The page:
This is intentional. I once suggested to a minuteman running for office that there was no way the US could deport all the undocumented immigrants. "We don't need to deport them," he explained. "All we have to do is enforce our employment laws and pretty soon they won't be able to get a job and will self-deport." So the border ceases to be a just a physical entity and is reproduced in all aspects of American life.

The paradox is that the experience of these laws shows that while America's conservative politics are dependent on nativist rhetoric its standard of living is dependent on exploiting cheap, foreign labour, much of which is undocumented.

In Georgia, which passed a bill similar to Arizona's, more than 80% of respondents, by acreage, to a Fruit and Vegetable Growers Association survey, reported around 40% labour shortages, prompting substantial financial losses. In Alabama farmers are reporting tomatoes "rotting on the vine".

Worse still, their aim of creating a hostile environment stands in direct contradiction to their bid to ensure a safe climate for international capital. Not long after the Mercedes incident a Japanese manager was also arrested in Alabama, even though he had his Japanese driving licence and passport with him. The St Louis Dispatch responded with a bid to get foreign companies to come to Missouri. "Our state has many advantages over Alabama," argued an editorial in the St Louis Dispatch. "We are the Show-Me State, not the 'Show me your papers' state."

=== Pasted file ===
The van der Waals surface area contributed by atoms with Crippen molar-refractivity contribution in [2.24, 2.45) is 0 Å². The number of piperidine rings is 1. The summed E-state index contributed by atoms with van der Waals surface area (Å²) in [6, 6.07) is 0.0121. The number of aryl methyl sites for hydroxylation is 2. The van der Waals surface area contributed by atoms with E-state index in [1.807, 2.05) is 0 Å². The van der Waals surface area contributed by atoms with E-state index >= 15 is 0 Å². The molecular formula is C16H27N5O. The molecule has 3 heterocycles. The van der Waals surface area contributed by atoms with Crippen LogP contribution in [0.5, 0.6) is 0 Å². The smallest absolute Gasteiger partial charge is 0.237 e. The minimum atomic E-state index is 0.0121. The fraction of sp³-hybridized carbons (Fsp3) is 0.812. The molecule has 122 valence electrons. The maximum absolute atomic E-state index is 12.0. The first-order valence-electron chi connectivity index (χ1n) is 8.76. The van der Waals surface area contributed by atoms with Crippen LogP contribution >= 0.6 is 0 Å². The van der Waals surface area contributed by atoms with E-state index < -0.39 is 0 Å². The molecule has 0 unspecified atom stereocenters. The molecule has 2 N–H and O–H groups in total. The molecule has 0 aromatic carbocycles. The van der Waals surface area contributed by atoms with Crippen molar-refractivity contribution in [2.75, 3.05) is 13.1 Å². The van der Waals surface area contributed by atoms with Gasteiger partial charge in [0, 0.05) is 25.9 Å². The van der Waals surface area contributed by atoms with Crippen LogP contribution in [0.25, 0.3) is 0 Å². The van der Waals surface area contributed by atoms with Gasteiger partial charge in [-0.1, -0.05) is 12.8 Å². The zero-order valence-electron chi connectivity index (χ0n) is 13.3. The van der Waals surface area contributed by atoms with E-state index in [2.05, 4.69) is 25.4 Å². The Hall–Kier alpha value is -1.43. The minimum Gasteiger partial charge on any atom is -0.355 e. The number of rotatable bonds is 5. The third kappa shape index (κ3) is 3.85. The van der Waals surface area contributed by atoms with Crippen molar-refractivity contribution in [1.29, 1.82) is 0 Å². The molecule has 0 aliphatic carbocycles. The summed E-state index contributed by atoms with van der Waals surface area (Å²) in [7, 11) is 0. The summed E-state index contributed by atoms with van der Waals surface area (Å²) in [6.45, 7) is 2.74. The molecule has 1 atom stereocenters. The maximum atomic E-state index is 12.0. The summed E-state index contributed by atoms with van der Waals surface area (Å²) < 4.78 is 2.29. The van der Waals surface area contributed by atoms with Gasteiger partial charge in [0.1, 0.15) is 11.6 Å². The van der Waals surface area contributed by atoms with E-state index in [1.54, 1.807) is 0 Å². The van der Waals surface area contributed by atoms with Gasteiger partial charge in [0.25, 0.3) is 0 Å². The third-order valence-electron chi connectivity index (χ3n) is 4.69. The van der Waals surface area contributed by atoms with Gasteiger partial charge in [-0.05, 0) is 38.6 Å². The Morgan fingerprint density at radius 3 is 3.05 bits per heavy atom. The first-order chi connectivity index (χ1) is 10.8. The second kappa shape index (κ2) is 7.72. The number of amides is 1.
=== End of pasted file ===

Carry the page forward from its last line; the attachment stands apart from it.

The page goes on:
"Alabama has worked so hard to reinvent itself as a destination for global manufacturing. It's really been a remarkable transformation," Mark Sweeney, who helps companies find locations for capital investment, told Mobile's Press Register. "Unfortunately, this law really is counter to that effort."

Xenophobia on this level comes at a price: either documented citizens work for less or they pay more for their goods. It's not obvious that they are prepared to do either.

"Just as the Carthaginians hired mercenaries to do their fighting for them, we Americans bring in mercenaries to do our hard and humble work," wrote John Steinbeck in Travels With Charley in 1968. "I hope we may not be overwhelmed one day by peoples not too proud or too lazy or too soft to bend to the earth and pick up the things we eat."

Fifty years on these 'merceaneries' are neither too proud, too soft nor too lazy. But thanks to bigotry and opportunism, many are now too scared.